Of deficits and debts

The Israel public is confused, concerned and angry – rightly so, on all counts, although at the end of the day, it has only itself to blame. The facts are clear and are in full view; all that is necessary is to examine them, understand them and draw relevant conclusions. However, the Israeli public and the media that serves it do none of these things – with the result that it is confused, concerned and angry.

Confused? Hardly surprising, with a government that until very recently was indulging in an orgy of self-congratulation over how wise, far-seeing and determined it was, in pursuing an economic policy that enabled Israel to surf the global financial tsunami and bounce back into the fast growth track, leaving its developed-country peers wallowing in debt, crisis and austerity. But suddenly, the theme has changed and that same government is warning that same public that if it doesn’t shut up and take the medicine that Dr Netanyahu has prescribed and Nurse Steinitz is administering, it will suffer a dire fate indeed. We could become like Spain (gasp!), Portugal (HORROR!!), or Greece (shriek and swoon…). So are we doing great, or is disaster looming?

Concerned? Hardly surprising, with our own government displaying schizophrenia (see above), our neighbors displaying tendencies ranging from homicidal (Syria), via suicidal (Iraq) to genocidal (Iran), and the continent regarded by Israelis as the source of culture and civilization (no, NOT America – Europe) engaged in a prolonged and painful process of self-destruction.

Angry? Hardly surprising, with a political class that is not only overtly self-serving, but also incredibly stupid, inept and inconsistent. When the people in charge swing from one position to its direct opposite from one day to the next, the response has to be one of anger – as much with ourselves, for electing this collection of clowns, as with the clowns themselves.

The correct response to confusion, concern and anger is, first and foremost, to try and think straight. Tune out the babble of the politicians and their lackeys and focus on real facts, figures, trends, strengths and weaknesses. Let’s illustrate this via a concrete example – just one, but a very important one, with many ramifications: Israel’s debt.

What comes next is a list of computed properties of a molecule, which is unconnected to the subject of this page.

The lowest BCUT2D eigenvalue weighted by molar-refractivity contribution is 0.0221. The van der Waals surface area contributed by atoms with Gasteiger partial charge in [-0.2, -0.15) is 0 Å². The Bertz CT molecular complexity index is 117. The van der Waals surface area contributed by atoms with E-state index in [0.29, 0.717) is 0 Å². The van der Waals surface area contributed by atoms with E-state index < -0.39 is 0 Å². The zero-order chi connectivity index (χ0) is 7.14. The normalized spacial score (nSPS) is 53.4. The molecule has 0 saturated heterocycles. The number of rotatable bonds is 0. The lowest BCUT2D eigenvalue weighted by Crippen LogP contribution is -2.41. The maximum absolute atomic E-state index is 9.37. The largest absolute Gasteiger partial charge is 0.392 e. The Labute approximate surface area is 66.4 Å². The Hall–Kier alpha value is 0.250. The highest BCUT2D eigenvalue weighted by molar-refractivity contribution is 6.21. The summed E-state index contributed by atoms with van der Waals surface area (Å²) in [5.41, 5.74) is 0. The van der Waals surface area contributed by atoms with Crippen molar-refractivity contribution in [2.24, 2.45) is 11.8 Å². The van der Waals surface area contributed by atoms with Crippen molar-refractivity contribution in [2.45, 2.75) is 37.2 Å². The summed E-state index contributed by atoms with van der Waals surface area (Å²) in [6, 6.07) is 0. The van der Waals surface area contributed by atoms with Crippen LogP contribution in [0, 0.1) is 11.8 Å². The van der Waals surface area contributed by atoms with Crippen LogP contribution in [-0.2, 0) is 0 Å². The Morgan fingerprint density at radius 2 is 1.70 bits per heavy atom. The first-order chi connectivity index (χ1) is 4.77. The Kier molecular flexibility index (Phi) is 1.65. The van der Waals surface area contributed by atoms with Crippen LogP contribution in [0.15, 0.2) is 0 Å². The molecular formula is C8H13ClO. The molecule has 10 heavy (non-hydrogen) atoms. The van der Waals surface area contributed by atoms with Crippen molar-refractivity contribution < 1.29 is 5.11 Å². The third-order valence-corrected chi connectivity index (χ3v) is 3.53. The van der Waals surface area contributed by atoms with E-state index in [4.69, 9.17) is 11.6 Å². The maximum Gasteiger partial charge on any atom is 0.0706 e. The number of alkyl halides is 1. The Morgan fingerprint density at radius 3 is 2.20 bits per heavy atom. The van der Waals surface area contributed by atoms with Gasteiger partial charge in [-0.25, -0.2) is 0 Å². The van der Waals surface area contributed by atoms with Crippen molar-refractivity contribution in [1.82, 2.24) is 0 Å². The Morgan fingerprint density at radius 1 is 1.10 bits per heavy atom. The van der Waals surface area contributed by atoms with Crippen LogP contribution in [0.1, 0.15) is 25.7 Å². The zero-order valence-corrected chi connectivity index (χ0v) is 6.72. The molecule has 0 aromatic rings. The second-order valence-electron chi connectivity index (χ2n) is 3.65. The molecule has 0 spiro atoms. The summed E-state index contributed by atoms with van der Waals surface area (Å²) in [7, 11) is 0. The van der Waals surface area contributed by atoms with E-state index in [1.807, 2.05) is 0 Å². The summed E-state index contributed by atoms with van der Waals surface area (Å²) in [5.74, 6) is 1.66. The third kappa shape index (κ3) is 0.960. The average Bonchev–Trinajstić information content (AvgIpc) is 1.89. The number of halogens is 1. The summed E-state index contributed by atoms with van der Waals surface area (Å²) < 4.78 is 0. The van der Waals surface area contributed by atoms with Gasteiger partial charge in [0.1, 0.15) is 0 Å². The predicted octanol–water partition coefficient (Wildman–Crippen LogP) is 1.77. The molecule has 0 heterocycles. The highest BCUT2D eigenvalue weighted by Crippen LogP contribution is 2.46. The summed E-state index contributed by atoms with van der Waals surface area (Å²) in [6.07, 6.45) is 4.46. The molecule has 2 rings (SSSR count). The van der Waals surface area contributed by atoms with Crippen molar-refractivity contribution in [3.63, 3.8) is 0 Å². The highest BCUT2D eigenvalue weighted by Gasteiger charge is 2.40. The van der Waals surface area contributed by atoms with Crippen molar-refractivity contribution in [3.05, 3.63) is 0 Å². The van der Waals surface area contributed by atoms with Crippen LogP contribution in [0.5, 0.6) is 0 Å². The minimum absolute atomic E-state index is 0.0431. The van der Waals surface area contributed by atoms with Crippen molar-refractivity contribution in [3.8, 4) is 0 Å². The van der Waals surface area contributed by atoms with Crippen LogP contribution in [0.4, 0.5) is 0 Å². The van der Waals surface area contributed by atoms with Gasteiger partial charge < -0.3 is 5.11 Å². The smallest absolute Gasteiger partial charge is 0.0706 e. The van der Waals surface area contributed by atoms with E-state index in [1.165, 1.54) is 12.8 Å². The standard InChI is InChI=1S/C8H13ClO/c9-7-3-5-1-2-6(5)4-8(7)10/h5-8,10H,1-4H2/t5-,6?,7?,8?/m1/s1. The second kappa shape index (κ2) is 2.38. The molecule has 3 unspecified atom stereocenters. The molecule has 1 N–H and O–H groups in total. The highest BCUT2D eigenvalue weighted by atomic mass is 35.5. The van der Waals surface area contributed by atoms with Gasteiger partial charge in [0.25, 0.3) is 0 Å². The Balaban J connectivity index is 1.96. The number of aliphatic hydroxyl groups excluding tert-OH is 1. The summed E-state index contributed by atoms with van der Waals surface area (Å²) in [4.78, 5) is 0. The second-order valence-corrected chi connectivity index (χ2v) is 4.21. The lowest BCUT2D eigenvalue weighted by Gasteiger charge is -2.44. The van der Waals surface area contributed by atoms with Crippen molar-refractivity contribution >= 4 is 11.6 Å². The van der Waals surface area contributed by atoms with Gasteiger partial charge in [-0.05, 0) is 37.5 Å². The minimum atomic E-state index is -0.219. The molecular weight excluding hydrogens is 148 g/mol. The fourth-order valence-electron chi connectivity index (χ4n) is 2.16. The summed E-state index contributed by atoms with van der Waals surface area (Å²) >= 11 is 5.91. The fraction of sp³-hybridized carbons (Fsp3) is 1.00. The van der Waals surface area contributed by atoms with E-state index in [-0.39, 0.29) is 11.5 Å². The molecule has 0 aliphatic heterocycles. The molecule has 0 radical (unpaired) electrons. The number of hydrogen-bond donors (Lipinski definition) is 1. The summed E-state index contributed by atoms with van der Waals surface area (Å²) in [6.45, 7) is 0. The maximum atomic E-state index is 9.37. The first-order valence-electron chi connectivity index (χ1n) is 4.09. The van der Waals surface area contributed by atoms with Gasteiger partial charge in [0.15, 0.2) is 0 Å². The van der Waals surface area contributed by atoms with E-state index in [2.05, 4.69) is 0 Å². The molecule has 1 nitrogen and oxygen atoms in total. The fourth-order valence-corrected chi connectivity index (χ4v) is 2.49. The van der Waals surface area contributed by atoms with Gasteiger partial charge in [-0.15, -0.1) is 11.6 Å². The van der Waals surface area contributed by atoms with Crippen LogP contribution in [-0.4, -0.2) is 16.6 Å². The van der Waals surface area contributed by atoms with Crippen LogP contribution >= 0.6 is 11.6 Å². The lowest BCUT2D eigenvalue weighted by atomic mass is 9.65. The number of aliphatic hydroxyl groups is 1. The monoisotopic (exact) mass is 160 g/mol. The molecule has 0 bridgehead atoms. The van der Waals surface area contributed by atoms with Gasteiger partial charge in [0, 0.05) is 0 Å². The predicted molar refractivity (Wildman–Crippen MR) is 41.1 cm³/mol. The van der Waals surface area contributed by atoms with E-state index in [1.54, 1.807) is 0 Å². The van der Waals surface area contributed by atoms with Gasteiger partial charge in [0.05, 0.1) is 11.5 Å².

Israel’s budget deficit is large and growing rapidly. That’s a fact. It is still much smaller than the deficits of not just the usual suspects – Greece, Spain, et al – but also of the US and UK. That’s also a fact. What do these facts mean? How are we going to finance this deficit? Presumably by borrowing. But that surely creates a genuine danger of “ending up like Greece and Spain”?

Really? What does that threatening phrase actually mean?

In the purely financial sense, “ending up like Greece” means that a country loses access to the financial markets – which in turn means that investors are not prepared to lend to it. If no-one will lend to the country, it will be unable to pay interest or repay principal on its outstanding debt, and it will “go bust”. It will be unable to buy the things it needs and doesn’t produce itself, such as food, fuel and medicines. Its citizens will first be “wiped out” financially, then impoverished, and ultimately – if the process goes through to the very bitter end, they will be reduced to starvation. Greece is at the beginning of that process, but there are African countries that have endured most or even all of it. In short, as the contemporary slang has it – “you don’t want to go there”.

How do you avoid it? Clearly, by not reaching the point where no-one will lend to you. But let’s be more specific: why would ‘they’ refuse to lend to you? The answer is simple enough – because they don’t believe you can or will repay the loan. As discussed in last week’s column, the world is now split between countries which people are not prepared to lend to at any reasonable rate of interest, and those they will lend to for nothing or even if it costs them money (negative interest). In a world driven mad by fear of not being repaid, it is essential not to be on the wrong side of that divide.

But why would ‘they’ trust you? There are two answers to this, both critical. One is rational, based on facts and figures. You have a record, which is public knowledge. Greece, for instance, has spent much – some would say most – of its 182-year modern history in a state of default. On the other hand, Israel, and the Zionist movement that spawned it, has never missed a payment of interest or principal in the 110 years since it started borrowing. In addition to the historical record are the current data – how large are your debts? In the Israeli case, total debt to the rest of the world is actually negative: the world owes us more than we owe it. That has been the case for the last ten years or so and Israel’s net creditor status keeps growing. If you didn’t know that – and most people don’t – then you have a totally distorted view of the Israeli economy. More recently, the asset side of the Israeli balance sheet has received a dramatic and massive boost, thanks to the discovery of large natural gas deposits off the Mediterranean coast.

Knowing that Israel has both the will and the means to repay its debts is a powerful incentive for “them” to trust us. But it’s not the only one.

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